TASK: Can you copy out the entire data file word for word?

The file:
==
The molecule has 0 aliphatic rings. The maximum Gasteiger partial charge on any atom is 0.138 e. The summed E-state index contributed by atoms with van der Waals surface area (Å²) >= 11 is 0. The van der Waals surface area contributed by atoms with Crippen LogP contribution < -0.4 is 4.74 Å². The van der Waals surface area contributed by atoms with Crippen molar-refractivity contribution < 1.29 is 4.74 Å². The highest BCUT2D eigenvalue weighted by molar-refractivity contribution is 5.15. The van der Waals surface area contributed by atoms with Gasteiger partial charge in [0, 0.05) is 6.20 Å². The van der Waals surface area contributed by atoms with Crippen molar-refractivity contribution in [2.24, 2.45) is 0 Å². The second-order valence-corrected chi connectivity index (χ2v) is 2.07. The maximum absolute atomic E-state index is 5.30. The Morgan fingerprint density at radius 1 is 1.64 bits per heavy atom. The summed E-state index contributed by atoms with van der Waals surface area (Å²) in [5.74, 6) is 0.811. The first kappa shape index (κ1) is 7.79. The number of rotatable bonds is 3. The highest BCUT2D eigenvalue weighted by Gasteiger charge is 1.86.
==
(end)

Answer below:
The molecule has 0 aliphatic rings. The maximum Gasteiger partial charge on any atom is 0.138 e. The summed E-state index contributed by atoms with van der Waals surface area (Å²) >= 11 is 0. The van der Waals surface area contributed by atoms with Crippen LogP contribution < -0.4 is 4.74 Å². The van der Waals surface area contributed by atoms with Crippen molar-refractivity contribution < 1.29 is 4.74 Å². The highest BCUT2D eigenvalue weighted by molar-refractivity contribution is 5.15. The van der Waals surface area contributed by atoms with Gasteiger partial charge in [0, 0.05) is 6.20 Å². The van der Waals surface area contributed by atoms with Crippen molar-refractivity contribution in [2.24, 2.45) is 0 Å². The second-order valence-corrected chi connectivity index (χ2v) is 2.07. The maximum absolute atomic E-state index is 5.30. The Morgan fingerprint density at radius 1 is 1.64 bits per heavy atom. The summed E-state index contributed by atoms with van der Waals surface area (Å²) in [5.74, 6) is 0.811. The first kappa shape index (κ1) is 7.79. The number of rotatable bonds is 3. The highest BCUT2D eigenvalue weighted by Gasteiger charge is 1.86.